Objective Calcification of the aortic valve and adjacent structures involves inflammatory, lipid and mineral metabolism pathways. We hypothesised that circulating biomarkers reflecting these pathways are associated with cardiac calcification in older adults.
Methods We investigated the associations of various biomarkers with valvular and annular calcification in the Cardiovascular Health Study. Of the 5888 participants, up to 3585 were eligible after exclusions for missing biomarker, covariate or echocardiographic data. We evaluated analytes reflecting lipid (lipoprotein (Lp) (a), Lp-associated phospholipase A2 (LpPLA2) mass and activity), inflammatory (interleukin-6, soluble (s) CD14) and mineral metabolism (fetuin-A, fibroblast growth factor (FGF)-23) pathways that were measured within 5 years of echocardiography. The relationships of plasma biomarkers with aortic valve calcification (AVC), aortic annular calcification (AAC) and mitral annular calcification (MAC) were assessed with relative risk (RR) regression.
Results Calcification was prevalent: AVC 59%, AAC 45% and MAC 41%. After adjustment, Lp(a), LpPLA2 mass and activity and sCD14 were positively associated with AVC. RRs for AVC per SD (95% CI) were as follows: Lp(a), 1.051 (1.022 to 1.081); LpPLA2 mass, 1.036 (1.006 to 1.066) and LpPLA2 activity, 1.037 (1.004 to 1.071); sCD14, 1.039 (1.005 to 1.073). FGF-23 was positively associated with MAC, 1.040 (1.004 to 1.078) and fetuin-A was negatively associated, 0.949 (0.911 to 0.989). No biomarkers were significantly associated with AAC.
Conclusion This study shows novel associations of circulating FGF-23 and fetuin-A with MAC, and LpPLA2 and sCD14 with AVC, confirming that previously reported for Lp(a). Further investigation of Lp and inflammatory pathways may provide added insight into the aetiology of AVC, while study of phosphate regulation may illuminate the pathogenesis of MAC.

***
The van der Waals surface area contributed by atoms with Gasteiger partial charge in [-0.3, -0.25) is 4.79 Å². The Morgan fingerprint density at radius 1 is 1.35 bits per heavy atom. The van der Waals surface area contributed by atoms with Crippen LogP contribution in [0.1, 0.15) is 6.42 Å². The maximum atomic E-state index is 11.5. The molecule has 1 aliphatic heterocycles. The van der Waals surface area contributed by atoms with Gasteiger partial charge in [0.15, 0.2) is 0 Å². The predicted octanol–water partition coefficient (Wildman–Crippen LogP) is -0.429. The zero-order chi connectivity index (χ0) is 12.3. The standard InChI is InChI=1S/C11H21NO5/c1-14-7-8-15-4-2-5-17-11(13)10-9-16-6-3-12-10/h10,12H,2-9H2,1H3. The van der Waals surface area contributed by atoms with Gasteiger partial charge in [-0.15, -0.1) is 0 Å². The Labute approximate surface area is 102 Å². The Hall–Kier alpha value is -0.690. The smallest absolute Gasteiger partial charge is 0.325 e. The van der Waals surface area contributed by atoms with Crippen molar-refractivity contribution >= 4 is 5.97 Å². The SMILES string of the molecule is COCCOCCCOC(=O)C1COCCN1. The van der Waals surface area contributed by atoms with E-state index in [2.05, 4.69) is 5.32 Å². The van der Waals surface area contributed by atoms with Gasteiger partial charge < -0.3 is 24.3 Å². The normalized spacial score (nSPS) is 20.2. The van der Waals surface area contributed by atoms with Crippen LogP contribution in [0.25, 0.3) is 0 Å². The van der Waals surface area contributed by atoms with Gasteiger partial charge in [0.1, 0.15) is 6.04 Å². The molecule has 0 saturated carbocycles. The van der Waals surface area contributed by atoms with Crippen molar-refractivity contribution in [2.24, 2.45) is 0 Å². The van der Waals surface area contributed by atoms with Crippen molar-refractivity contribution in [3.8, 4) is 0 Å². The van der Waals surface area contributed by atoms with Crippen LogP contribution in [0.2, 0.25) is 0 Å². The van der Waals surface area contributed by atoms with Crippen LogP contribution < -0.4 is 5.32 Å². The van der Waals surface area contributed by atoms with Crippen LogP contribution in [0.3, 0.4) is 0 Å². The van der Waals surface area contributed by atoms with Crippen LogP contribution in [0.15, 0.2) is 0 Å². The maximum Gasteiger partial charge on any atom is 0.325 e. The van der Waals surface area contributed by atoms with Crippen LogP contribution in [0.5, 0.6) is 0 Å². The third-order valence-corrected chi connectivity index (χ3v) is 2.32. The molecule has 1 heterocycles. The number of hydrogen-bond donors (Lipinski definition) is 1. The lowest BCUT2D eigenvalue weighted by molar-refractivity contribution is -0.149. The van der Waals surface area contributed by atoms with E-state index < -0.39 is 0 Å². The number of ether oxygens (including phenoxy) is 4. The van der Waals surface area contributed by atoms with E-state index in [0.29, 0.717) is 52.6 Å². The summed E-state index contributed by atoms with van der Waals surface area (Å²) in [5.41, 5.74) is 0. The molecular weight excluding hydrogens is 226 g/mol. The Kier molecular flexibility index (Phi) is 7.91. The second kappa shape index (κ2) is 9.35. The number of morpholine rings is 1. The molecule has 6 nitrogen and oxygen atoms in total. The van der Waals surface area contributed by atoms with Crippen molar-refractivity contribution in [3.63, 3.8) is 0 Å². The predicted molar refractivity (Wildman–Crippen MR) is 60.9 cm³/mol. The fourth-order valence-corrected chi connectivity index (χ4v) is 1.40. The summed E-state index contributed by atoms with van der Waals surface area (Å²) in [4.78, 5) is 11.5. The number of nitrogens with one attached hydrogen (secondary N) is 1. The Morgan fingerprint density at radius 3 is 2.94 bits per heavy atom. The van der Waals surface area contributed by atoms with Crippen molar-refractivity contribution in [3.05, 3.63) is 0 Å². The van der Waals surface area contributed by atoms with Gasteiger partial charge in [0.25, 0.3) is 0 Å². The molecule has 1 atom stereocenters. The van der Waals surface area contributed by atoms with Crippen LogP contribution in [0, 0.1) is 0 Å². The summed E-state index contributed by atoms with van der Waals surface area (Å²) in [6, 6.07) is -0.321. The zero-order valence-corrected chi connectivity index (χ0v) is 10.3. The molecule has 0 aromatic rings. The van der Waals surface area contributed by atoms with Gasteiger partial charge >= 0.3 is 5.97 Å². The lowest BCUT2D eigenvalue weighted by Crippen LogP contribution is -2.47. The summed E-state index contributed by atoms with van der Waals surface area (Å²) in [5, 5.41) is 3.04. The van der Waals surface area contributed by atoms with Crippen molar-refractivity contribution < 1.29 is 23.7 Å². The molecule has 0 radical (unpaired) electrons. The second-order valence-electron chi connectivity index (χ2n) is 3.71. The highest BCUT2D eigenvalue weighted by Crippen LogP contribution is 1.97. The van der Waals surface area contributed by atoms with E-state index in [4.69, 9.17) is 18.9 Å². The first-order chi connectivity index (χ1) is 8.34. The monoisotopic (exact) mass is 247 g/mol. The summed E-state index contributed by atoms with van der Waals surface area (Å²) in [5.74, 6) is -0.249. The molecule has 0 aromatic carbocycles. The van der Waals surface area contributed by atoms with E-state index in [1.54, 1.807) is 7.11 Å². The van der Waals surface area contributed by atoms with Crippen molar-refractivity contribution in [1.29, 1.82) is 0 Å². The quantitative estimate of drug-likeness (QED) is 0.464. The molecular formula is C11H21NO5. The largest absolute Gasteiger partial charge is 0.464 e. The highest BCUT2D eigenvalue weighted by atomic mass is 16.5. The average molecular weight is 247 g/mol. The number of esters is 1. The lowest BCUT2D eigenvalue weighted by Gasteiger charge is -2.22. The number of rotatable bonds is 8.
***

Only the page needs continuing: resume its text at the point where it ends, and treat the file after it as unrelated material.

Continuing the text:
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This work was presented, in part, at the American College of Cardiology Scientific Sessions, San Diego, California, 2015
Contributors Conception or design of the work: AEB and JRK. Data collection: MiC, JHI, MaC, AR, EB and JSG. Data analysis and interpretation: TMB, AEB, MiC, JHI, MaC, AR, DO, EB, JSG, DSS and JRK. Drafting the article: AEB and JRK. Critical revision of the article: AEB, TMB, MiC, JHI, MaC, AR, DO, EB, DSS, JSG and JRK. Final approval of the version to be published: AEB, TMB, MiC, JHI, MaC, AR, DO, EB, JSG, DSS and JRK.
Funding This work was supported by R01 HL-094555, as well as by contracts HHSN268201200036C, HHSN268200800007C, N01HC55222, N01HC85079, N01HC85080, N01HC85081, N01HC85082, N01HC85083, N01HC85086 and grant U01HL080295 from the National Heart, Lung and Blood Institute, with additional contribution from the National Institute of Neurological Disorders and Stroke. Additional support was provided by R01AG023629 from the National Institute on Aging. AEB is supported by a fellowship from the Empire Clinical Research Investigator Program. A full list of principal Cardiovascular Health Study investigators and institutions can be found at http://www.chs-nhlbi.org/pi.htm. The content is solely the responsibility of the authors and does not necessarily represent the official views of the NIH.
Competing interests MC and JRK have received research funding from diaDexus (manufacturer of the LpPLA2 test). JRK reports ownership of stock in Pfizer and Gilead Sciences.
Ethics approval Institutional Review Board approval received at each participating institution.
Provenance and peer review Not commissioned; externally peer reviewed.
Data sharing statement De-identified data from the Cardiovascular Health Study can be obtained from the USA National Institutes of Health (BioLINCC) by members of the research community.
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